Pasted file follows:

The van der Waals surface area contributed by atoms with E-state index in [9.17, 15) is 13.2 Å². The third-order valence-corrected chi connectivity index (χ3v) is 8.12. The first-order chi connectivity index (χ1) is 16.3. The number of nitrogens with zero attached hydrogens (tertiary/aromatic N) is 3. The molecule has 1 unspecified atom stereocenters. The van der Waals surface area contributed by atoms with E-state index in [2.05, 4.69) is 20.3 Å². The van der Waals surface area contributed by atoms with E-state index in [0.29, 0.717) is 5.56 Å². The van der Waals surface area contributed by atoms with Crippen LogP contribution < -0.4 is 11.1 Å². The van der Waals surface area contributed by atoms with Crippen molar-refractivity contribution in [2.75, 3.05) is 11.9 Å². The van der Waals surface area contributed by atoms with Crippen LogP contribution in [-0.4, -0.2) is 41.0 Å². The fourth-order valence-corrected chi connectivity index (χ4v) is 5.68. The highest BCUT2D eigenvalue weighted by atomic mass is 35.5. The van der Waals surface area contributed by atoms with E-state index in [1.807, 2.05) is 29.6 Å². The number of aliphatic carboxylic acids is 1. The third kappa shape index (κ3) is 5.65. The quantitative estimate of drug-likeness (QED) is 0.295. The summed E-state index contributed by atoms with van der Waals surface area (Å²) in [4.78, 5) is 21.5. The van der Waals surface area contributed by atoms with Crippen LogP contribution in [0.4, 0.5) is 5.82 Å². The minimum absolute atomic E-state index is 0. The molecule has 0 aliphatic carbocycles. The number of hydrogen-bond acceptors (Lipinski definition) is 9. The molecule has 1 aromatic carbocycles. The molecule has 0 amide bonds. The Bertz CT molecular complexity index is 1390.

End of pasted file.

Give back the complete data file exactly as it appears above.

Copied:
The van der Waals surface area contributed by atoms with E-state index in [9.17, 15) is 13.2 Å². The third-order valence-corrected chi connectivity index (χ3v) is 8.12. The first-order chi connectivity index (χ1) is 16.3. The number of nitrogens with zero attached hydrogens (tertiary/aromatic N) is 3. The molecule has 1 unspecified atom stereocenters. The van der Waals surface area contributed by atoms with E-state index in [2.05, 4.69) is 20.3 Å². The van der Waals surface area contributed by atoms with E-state index in [0.29, 0.717) is 5.56 Å². The van der Waals surface area contributed by atoms with Crippen LogP contribution < -0.4 is 11.1 Å². The van der Waals surface area contributed by atoms with Crippen molar-refractivity contribution in [2.75, 3.05) is 11.9 Å². The van der Waals surface area contributed by atoms with Crippen LogP contribution in [-0.4, -0.2) is 41.0 Å². The fourth-order valence-corrected chi connectivity index (χ4v) is 5.68. The highest BCUT2D eigenvalue weighted by atomic mass is 35.5. The van der Waals surface area contributed by atoms with E-state index in [1.807, 2.05) is 29.6 Å². The number of aliphatic carboxylic acids is 1. The third kappa shape index (κ3) is 5.65. The quantitative estimate of drug-likeness (QED) is 0.295. The summed E-state index contributed by atoms with van der Waals surface area (Å²) in [4.78, 5) is 21.5. The van der Waals surface area contributed by atoms with Crippen LogP contribution in [0.4, 0.5) is 5.82 Å². The minimum absolute atomic E-state index is 0. The molecule has 0 aliphatic carbocycles. The number of hydrogen-bond acceptors (Lipinski definition) is 9. The molecule has 1 aromatic carbocycles. The molecule has 0 amide bonds. The Bertz CT molecular complexity index is 1390.